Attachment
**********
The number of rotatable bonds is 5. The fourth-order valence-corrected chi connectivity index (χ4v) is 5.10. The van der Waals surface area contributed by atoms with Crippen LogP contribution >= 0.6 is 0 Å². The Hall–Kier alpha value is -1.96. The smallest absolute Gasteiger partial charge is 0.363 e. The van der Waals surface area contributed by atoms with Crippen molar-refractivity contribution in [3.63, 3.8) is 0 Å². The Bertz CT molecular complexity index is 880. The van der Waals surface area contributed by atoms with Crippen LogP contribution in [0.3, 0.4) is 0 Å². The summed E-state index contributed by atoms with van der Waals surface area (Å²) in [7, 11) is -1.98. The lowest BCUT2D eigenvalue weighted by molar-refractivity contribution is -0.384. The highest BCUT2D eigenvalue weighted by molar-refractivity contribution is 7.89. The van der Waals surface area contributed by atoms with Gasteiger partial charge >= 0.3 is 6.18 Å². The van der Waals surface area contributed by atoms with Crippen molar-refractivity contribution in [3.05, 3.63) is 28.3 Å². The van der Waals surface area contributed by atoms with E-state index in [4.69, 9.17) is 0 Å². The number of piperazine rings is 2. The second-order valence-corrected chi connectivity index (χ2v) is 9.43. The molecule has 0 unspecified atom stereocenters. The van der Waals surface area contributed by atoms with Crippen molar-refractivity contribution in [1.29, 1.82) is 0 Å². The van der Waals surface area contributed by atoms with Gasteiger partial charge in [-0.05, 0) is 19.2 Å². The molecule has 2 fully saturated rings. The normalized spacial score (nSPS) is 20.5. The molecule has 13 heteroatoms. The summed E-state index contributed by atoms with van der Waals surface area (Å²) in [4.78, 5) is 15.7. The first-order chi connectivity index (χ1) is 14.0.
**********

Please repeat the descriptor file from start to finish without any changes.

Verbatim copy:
The number of rotatable bonds is 5. The fourth-order valence-corrected chi connectivity index (χ4v) is 5.10. The van der Waals surface area contributed by atoms with Crippen LogP contribution >= 0.6 is 0 Å². The Hall–Kier alpha value is -1.96. The smallest absolute Gasteiger partial charge is 0.363 e. The van der Waals surface area contributed by atoms with Crippen molar-refractivity contribution in [3.63, 3.8) is 0 Å². The Bertz CT molecular complexity index is 880. The van der Waals surface area contributed by atoms with Crippen LogP contribution in [0.3, 0.4) is 0 Å². The summed E-state index contributed by atoms with van der Waals surface area (Å²) in [7, 11) is -1.98. The lowest BCUT2D eigenvalue weighted by molar-refractivity contribution is -0.384. The highest BCUT2D eigenvalue weighted by molar-refractivity contribution is 7.89. The van der Waals surface area contributed by atoms with Gasteiger partial charge >= 0.3 is 6.18 Å². The van der Waals surface area contributed by atoms with Crippen molar-refractivity contribution in [3.05, 3.63) is 28.3 Å². The van der Waals surface area contributed by atoms with E-state index in [4.69, 9.17) is 0 Å². The number of piperazine rings is 2. The second-order valence-corrected chi connectivity index (χ2v) is 9.43. The molecule has 0 unspecified atom stereocenters. The van der Waals surface area contributed by atoms with Crippen molar-refractivity contribution in [1.29, 1.82) is 0 Å². The van der Waals surface area contributed by atoms with Gasteiger partial charge in [-0.05, 0) is 19.2 Å². The molecule has 2 fully saturated rings. The normalized spacial score (nSPS) is 20.5. The molecule has 13 heteroatoms. The summed E-state index contributed by atoms with van der Waals surface area (Å²) in [4.78, 5) is 15.7. The first-order chi connectivity index (χ1) is 14.0.